The Summit County Citizen’s Voice and the Colorado River District to collaborate on Water Blog

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Water touches everything and in recognition of that fact the Summit County Citizen’s Voice and the Colorado River District plan to collaborate on a new weblog — The Water Blog. I’ve linked to Bob Berwyn’s stories often over the years. He has a good understanding of water issues in the Colorado River Basin. So click through and sign up to receive notice when they post a water story. Here’s an excerpt:

We’re starting with a water blog, which we’ll update two or three times a week with local news about water, and links to state, regional and even global stories about the same topic. We’ll include photos, short reports about important meetings and conferences, including the May 12 State of the River presentation in Frisco. We may even throw in some poetry every now and then just to keep things fresh.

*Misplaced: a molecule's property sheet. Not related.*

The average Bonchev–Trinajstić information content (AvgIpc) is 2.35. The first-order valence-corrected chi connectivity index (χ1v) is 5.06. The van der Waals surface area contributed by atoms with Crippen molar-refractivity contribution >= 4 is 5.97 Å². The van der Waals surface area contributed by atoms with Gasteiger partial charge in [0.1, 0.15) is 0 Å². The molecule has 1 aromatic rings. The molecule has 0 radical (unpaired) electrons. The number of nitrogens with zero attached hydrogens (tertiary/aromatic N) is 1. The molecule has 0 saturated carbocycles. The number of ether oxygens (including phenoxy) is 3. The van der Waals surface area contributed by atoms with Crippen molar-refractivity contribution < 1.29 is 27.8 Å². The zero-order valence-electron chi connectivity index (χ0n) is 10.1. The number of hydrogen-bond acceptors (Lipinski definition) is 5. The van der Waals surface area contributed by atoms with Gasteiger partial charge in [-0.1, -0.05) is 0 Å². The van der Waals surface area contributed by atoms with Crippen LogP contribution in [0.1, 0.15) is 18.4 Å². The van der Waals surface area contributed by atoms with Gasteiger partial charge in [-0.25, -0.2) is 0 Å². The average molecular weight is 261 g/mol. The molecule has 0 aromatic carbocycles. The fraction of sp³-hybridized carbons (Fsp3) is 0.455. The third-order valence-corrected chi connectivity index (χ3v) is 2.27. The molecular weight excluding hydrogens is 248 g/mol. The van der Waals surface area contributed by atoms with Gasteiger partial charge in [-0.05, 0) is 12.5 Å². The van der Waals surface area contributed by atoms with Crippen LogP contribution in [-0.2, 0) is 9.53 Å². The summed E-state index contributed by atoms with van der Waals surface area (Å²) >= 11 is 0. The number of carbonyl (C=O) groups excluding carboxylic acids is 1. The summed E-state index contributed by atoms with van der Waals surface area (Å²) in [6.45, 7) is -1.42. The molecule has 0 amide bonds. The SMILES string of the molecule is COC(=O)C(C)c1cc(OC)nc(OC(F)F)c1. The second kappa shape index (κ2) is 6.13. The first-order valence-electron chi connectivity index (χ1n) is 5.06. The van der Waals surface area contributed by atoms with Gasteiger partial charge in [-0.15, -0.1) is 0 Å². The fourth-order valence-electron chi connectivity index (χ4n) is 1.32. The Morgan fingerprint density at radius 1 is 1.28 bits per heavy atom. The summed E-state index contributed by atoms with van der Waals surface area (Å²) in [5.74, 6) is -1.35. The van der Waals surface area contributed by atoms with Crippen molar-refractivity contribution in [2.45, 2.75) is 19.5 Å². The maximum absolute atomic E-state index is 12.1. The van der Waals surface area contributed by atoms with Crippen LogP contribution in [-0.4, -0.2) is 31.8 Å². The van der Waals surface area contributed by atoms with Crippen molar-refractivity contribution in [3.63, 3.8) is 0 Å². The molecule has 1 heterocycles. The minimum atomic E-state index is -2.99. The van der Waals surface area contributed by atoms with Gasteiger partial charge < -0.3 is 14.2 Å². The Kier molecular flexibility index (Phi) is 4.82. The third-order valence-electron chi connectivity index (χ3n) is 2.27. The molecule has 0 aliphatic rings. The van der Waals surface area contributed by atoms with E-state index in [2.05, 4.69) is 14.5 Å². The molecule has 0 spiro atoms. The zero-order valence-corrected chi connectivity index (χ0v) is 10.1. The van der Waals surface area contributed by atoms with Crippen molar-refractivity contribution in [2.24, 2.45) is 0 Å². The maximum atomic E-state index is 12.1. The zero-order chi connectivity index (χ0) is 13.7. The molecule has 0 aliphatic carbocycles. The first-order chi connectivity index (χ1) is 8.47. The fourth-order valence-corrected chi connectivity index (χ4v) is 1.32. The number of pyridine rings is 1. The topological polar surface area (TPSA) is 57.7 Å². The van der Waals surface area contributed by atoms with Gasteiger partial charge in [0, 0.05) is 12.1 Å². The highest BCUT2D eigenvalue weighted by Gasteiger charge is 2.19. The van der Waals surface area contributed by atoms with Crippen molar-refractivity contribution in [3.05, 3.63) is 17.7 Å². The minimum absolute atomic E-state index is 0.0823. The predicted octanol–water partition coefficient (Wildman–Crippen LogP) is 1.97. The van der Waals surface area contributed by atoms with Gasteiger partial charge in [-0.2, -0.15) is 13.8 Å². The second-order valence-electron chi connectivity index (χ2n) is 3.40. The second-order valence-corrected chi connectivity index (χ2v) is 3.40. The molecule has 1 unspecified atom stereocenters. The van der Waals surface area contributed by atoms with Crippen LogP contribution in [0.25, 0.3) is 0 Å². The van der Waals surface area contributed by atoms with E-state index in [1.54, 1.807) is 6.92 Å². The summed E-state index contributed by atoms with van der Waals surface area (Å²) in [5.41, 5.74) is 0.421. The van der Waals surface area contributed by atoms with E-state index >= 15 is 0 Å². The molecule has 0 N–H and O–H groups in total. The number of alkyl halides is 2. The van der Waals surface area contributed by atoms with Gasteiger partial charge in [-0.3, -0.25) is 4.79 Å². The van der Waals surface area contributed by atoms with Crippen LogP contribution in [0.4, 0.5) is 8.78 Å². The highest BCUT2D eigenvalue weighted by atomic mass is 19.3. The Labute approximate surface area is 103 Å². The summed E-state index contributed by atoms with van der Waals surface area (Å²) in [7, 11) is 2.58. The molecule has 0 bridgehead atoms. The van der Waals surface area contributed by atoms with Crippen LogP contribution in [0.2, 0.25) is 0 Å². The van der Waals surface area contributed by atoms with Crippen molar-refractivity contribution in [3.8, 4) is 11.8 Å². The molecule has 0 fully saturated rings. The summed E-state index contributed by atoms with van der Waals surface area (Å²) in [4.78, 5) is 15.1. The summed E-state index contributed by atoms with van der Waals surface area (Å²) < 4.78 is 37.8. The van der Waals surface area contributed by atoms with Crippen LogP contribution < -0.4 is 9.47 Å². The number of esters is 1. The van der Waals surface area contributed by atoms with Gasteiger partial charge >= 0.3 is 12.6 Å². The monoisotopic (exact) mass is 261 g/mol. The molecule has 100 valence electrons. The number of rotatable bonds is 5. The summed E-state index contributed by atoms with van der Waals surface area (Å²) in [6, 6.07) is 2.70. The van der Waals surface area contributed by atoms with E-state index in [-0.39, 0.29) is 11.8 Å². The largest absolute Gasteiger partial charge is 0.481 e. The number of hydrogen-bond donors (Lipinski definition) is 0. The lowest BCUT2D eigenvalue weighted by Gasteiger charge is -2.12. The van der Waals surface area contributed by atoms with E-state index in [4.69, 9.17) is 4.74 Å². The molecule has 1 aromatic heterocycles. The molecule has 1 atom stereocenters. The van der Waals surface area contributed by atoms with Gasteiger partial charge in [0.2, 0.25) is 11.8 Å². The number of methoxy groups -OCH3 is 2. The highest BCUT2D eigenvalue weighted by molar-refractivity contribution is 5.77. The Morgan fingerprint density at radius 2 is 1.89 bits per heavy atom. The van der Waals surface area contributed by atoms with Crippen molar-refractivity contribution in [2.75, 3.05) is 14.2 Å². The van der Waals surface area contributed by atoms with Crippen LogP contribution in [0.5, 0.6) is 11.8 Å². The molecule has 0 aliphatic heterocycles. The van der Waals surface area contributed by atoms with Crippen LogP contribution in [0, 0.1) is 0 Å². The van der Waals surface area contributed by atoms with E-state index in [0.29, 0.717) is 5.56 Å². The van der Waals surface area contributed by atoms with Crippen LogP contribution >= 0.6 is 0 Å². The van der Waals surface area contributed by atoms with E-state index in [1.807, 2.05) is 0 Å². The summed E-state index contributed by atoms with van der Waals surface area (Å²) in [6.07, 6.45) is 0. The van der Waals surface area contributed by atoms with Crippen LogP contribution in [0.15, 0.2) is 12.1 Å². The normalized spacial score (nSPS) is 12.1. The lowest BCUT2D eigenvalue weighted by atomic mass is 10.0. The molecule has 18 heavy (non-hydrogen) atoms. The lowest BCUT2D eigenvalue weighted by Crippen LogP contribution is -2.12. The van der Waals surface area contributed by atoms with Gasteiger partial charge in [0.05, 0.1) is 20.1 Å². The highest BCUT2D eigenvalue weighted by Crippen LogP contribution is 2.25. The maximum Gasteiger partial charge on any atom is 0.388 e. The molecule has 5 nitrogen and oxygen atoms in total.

We’re also interested in any interesting stories and photos about water that our readers may want to share. If you have a story about your favorite fishing hole or a scenic snapshot of your favorite lakeside picnic spot or kayaking run, send it to us with a description and we’ll post it right here. Send us links to your favorite water-related websites and blogs, and we’ll post them here. Do have concerns or questions about your backyard brook, or the water you drink? Send them to us, and we’ll try to answer them, or find people who can.

We’ll start our water blog with a link to the Blue River Watershed Group, formed locally to “protect, restore, and promote a healthy watershed through cooperative community education, stewardship, and resource management.” Supporting the watershed group is a great way to act locally on this important issue. Summit County is unique when it comes to water resources because its political boundary coincides with the Blue River watershed boundary nearly along the entire perimeter of the county.

Think about it. From the Continental Divide above the Eisenhower Tunnel, to Loveland Pass, across to Hoosier Pass south of Breckenridge and to Vail Pass in the west, all our mountain streams flow down from the county line to a confluence (now submerged by Dillon Reservoir) at the heart of Summit County. The place we live is defined by these vital arterials, filtered by alpine willow wetlands, burbling over mossy rocks and slicing through sage-covered shale bluffs before flowing down and out of our realm in a meeting with the mighty Colorado.

More Colorado River Basin coverage here.

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